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"Campus Carry" Discussion Opened to UST Students

The decision to opt in or out of "campus carry" legislation to be announced this month

By Hannah Vergult
On December 4, 2015

Photo Courtesy / SGA

The decision for the university to opt in or out of the recently passed Texas “campus carry” law will be announced by UST President Robert Ivany by the end of December.

The “campus carry” law allows anyone with a concealed handgun license to bring their concealed weapons on university and college campuses. Private universities in Texas have the option to opt out of the bill.

To facilitate discussion and answer questions about the bill, the director of Residence Life invited Guinan and Young residents to a “campus carry” discussion in the Guinan lobby on Dec. 2.

Commuters, who constitute the majority of the campus population, were not invited to the event but were encouraged to contact their student government representatives in another email Ivany sent to the student body in early October.

Photo Courtesy / SGA

The discussion featured a three-person panel with UST Police Chief James Tate; Assistant Vice President of Campus Life Matt Prasifka; and concealed handgun license owner and student Matthew Lance.

At the beginning of the discussion, Lance provided attendees with a two-page document outlining his vehement resistance to opting out of the “campus carry” law.

“Gun free zones provide easy targets for mass shooters,” Lance said. “[The Texas legislature] rightly understands allowing CHL holders to exercise their right to carry is a deterrent to crime and increases public safety. The bad guys are going to think twice before coming onto campus knowing that there are CHL holders there.”

While gun-related conviction rates of CHL holders are statistically lower than those without licenses, the Texas Department of Public Safety reported in 2013 that 1.8 percent of deadly conduct convictions were committed by CHL holders.

Tate said the police force would adapt to Ivany’s ultimate decision on opting in or out the “campus carry” law. Tate also said the recent mass shootings and controversy surrounding gun violence in the U.S. has no impact on any concerns he has about the possible implementation of the bill on campus.

“Most CHL holders are good folk and they’re not out there to do anybody harm,” Tate said. “They want to simply defend themselves. What I get concerned about is the CHL holder who gets up every morning and cannot wait to put their weapon on their hip and they, in their mind, are thinking ‘I’m going to go out and I’m going to save the day. I’m going to be a hero.’ It’s a small number, but they’re out there.”

While there are some instances where CHL holders have accidentally shot innocent bystanders during shootings, there are also stories of CHL holders protecting civilians from possible harm.

Several students at the “campus carry” discussion voiced adoption of the bill would make them feel less safe on campus.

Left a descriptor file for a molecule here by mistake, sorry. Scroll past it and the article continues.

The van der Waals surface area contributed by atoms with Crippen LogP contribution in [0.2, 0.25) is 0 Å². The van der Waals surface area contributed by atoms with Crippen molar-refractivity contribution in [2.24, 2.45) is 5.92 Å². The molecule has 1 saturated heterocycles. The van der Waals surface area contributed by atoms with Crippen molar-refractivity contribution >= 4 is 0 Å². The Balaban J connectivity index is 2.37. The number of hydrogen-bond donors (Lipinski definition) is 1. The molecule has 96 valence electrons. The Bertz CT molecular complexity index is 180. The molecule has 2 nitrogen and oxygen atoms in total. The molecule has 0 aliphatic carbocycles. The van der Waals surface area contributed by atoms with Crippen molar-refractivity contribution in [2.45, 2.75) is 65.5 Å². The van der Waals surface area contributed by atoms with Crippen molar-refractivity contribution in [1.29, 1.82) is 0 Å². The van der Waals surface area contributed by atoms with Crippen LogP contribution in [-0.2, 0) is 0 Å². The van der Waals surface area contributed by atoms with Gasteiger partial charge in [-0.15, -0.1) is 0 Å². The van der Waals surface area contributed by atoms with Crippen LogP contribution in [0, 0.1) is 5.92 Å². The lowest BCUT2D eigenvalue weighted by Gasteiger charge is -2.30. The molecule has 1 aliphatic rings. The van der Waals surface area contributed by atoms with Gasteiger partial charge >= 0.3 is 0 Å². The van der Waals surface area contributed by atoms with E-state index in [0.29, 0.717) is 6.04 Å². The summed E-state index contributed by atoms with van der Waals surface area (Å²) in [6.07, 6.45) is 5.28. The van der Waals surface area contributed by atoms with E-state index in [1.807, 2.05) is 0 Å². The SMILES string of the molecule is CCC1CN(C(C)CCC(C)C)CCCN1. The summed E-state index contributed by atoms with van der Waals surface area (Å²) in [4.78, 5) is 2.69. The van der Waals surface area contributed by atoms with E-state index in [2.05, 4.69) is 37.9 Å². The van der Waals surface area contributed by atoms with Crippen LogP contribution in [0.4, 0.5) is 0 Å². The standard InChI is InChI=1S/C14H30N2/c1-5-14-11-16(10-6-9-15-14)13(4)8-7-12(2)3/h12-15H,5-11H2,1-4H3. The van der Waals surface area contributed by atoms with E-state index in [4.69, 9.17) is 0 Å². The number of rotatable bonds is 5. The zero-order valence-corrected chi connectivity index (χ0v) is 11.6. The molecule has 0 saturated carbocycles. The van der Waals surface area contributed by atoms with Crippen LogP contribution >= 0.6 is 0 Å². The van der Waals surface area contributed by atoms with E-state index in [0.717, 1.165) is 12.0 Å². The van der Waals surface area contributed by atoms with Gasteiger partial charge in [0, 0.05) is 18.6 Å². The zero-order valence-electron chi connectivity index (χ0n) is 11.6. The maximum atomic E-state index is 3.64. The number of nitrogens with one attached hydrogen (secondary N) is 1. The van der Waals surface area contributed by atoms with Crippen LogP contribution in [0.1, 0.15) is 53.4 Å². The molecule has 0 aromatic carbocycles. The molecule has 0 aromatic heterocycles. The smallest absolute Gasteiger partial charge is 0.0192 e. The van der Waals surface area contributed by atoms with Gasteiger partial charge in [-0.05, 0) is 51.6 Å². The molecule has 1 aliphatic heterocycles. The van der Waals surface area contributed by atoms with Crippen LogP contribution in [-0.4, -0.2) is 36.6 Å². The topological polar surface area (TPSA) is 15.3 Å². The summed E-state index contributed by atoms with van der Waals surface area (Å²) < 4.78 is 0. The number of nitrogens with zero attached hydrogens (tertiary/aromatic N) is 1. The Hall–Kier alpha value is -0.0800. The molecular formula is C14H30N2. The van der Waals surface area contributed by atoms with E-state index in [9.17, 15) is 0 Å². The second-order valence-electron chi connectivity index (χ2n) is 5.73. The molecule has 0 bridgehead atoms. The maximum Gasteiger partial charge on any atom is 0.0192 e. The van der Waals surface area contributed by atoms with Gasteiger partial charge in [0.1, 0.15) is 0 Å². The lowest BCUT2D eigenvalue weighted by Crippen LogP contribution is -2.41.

“I am for opting out of this bill because I believe that we already have a police department that can take care of the security on campus,” junior Adrian Rodriguez said. “I wouldn’t trust a random 21-year-old with eight hours of experience to protect me with a gun.”

Rodriguez is referring to some of the CHL holder rules, which require those wishing to obtain a license to be 21 years of age, and complete eight hours of training.

Sophomore Ileana Reyes also said she would feel less safe if the school were to opt in because she does not like the idea of students carrying concealed weapons on campus. She was also concerned that in the event of a school shooting, police might not know who the “bad guy” is if a CHL holder tries to become involved in taking down the shooter.

“We’re not soldiers,” Reyes said.

Another student who attended the “campus carry” discussion, sophomore SGA senator Greg Pirolli said he would feel safer opting in.

“I think that CHL holders are good people and they go through the process they need to go through in order to get a CHL license and I think that to opt in to the law would help us more than hurt us,” Pirolli said.

To gather information on student opinion for “campus carry,” the Student Government Association is encouraging students to take a brief online survey. The survey results will be presented to Ivany to aid his decision on the law.

Ivany had hosted meetings with the four main constituencies on campus (Faculty Senate, Staff Council, Student Government Association and Graduate Student Association) to answer questions about the bill and settle on an agreement in favor of the majority opinion.

Every constituency, besides SGA, has submitted their majority opinions to Ivany.

“I know we have the option, so I will listen to what the various constituents say before making any pronouncement,” Ivany said in a Nov. 30 meeting with the SGA. “If we all decide no, there will have to be a process to add signs to the entrances on campus informing people they cannot bring concealed weapons on campus.”

In the event that the university opts in, the law would go into effect Aug. 1, 2016 and Ivany would hold another round of meetings with the various campus constituencies to determine new procedures and logistics. For example, the law allows schools to place “safe zones” where concealed weapons would not be permitted by CHL holders.  Under present law, CHL holders are allowed to stow concealed weapons in their vehicles even if they are parked on campus.

The “campus carry” decision comes at a time surrounding much controversy concerning mass shootings. The most recent U.S. mass shooting, where at least 14 died in San Bernardino, California, occurred the same day of the Dec. 2 meeting on campus.

A link is available here to access further information about the “campus carry” law.

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